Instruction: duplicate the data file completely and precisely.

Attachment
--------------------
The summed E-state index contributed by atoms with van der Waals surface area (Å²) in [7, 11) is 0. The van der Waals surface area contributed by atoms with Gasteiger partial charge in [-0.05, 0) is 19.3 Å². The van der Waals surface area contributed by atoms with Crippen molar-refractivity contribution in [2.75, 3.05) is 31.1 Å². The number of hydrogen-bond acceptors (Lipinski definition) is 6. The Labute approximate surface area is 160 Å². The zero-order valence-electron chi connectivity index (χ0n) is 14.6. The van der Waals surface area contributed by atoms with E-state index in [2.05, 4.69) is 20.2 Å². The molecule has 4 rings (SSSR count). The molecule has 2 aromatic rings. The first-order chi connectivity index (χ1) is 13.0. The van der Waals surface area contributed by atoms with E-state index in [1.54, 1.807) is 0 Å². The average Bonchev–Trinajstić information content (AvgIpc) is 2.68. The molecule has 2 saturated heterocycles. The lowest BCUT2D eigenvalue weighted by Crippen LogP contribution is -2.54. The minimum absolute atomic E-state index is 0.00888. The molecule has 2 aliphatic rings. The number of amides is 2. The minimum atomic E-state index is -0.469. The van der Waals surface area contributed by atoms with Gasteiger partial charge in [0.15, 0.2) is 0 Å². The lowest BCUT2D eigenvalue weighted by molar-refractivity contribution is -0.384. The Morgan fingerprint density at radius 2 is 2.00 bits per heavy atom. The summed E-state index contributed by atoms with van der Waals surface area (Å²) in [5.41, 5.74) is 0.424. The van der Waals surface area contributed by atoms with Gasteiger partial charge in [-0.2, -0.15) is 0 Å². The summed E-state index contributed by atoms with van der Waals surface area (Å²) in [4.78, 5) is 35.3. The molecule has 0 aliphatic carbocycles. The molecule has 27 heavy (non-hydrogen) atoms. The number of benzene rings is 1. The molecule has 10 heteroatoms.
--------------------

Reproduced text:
The summed E-state index contributed by atoms with van der Waals surface area (Å²) in [7, 11) is 0. The van der Waals surface area contributed by atoms with Gasteiger partial charge in [-0.05, 0) is 19.3 Å². The van der Waals surface area contributed by atoms with Crippen molar-refractivity contribution in [2.75, 3.05) is 31.1 Å². The number of hydrogen-bond acceptors (Lipinski definition) is 6. The Labute approximate surface area is 160 Å². The zero-order valence-electron chi connectivity index (χ0n) is 14.6. The van der Waals surface area contributed by atoms with E-state index in [2.05, 4.69) is 20.2 Å². The molecule has 4 rings (SSSR count). The molecule has 2 aromatic rings. The first-order chi connectivity index (χ1) is 13.0. The van der Waals surface area contributed by atoms with E-state index in [1.54, 1.807) is 0 Å². The average Bonchev–Trinajstić information content (AvgIpc) is 2.68. The molecule has 2 saturated heterocycles. The lowest BCUT2D eigenvalue weighted by Crippen LogP contribution is -2.54. The minimum absolute atomic E-state index is 0.00888. The molecule has 2 aliphatic rings. The number of amides is 2. The minimum atomic E-state index is -0.469. The van der Waals surface area contributed by atoms with Gasteiger partial charge in [0.15, 0.2) is 0 Å². The lowest BCUT2D eigenvalue weighted by molar-refractivity contribution is -0.384. The Morgan fingerprint density at radius 2 is 2.00 bits per heavy atom. The summed E-state index contributed by atoms with van der Waals surface area (Å²) in [5.41, 5.74) is 0.424. The van der Waals surface area contributed by atoms with Gasteiger partial charge in [-0.2, -0.15) is 0 Å². The summed E-state index contributed by atoms with van der Waals surface area (Å²) in [4.78, 5) is 35.3. The molecule has 0 aliphatic carbocycles. The molecule has 27 heavy (non-hydrogen) atoms. The number of benzene rings is 1. The molecule has 10 heteroatoms.